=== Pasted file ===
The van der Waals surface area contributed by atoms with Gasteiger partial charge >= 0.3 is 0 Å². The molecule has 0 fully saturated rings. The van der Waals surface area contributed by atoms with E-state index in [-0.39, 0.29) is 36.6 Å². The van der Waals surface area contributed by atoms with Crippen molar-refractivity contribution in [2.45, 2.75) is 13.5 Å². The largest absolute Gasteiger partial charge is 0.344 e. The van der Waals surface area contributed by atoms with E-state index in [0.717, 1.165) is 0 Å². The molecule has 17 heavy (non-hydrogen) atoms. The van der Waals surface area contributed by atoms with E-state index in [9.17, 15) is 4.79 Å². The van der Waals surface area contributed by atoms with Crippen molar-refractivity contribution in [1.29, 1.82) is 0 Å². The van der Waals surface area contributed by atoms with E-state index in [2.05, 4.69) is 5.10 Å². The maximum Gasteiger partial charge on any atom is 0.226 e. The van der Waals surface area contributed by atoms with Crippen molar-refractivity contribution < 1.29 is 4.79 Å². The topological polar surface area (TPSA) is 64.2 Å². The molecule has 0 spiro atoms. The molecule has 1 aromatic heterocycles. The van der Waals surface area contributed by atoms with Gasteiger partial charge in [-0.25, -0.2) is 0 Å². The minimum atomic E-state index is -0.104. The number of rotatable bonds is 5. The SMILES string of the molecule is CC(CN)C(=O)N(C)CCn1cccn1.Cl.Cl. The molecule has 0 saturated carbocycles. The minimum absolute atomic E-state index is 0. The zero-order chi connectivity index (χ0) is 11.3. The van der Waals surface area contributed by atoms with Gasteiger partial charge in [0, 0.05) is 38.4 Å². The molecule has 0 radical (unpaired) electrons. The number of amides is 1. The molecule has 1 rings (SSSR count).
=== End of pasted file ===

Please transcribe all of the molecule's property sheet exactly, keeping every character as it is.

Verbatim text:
The van der Waals surface area contributed by atoms with Gasteiger partial charge >= 0.3 is 0 Å². The molecule has 0 fully saturated rings. The van der Waals surface area contributed by atoms with E-state index in [-0.39, 0.29) is 36.6 Å². The van der Waals surface area contributed by atoms with Crippen molar-refractivity contribution in [2.45, 2.75) is 13.5 Å². The largest absolute Gasteiger partial charge is 0.344 e. The van der Waals surface area contributed by atoms with E-state index in [0.717, 1.165) is 0 Å². The molecule has 17 heavy (non-hydrogen) atoms. The van der Waals surface area contributed by atoms with E-state index in [9.17, 15) is 4.79 Å². The van der Waals surface area contributed by atoms with Crippen molar-refractivity contribution in [1.29, 1.82) is 0 Å². The van der Waals surface area contributed by atoms with E-state index in [2.05, 4.69) is 5.10 Å². The maximum Gasteiger partial charge on any atom is 0.226 e. The van der Waals surface area contributed by atoms with Crippen molar-refractivity contribution < 1.29 is 4.79 Å². The topological polar surface area (TPSA) is 64.2 Å². The molecule has 0 spiro atoms. The molecule has 1 aromatic heterocycles. The van der Waals surface area contributed by atoms with Gasteiger partial charge in [-0.25, -0.2) is 0 Å². The minimum atomic E-state index is -0.104. The number of rotatable bonds is 5. The SMILES string of the molecule is CC(CN)C(=O)N(C)CCn1cccn1.Cl.Cl. The molecule has 0 saturated carbocycles. The minimum absolute atomic E-state index is 0. The zero-order chi connectivity index (χ0) is 11.3. The van der Waals surface area contributed by atoms with Gasteiger partial charge in [0, 0.05) is 38.4 Å². The molecule has 0 radical (unpaired) electrons. The number of amides is 1. The molecule has 1 rings (SSSR count).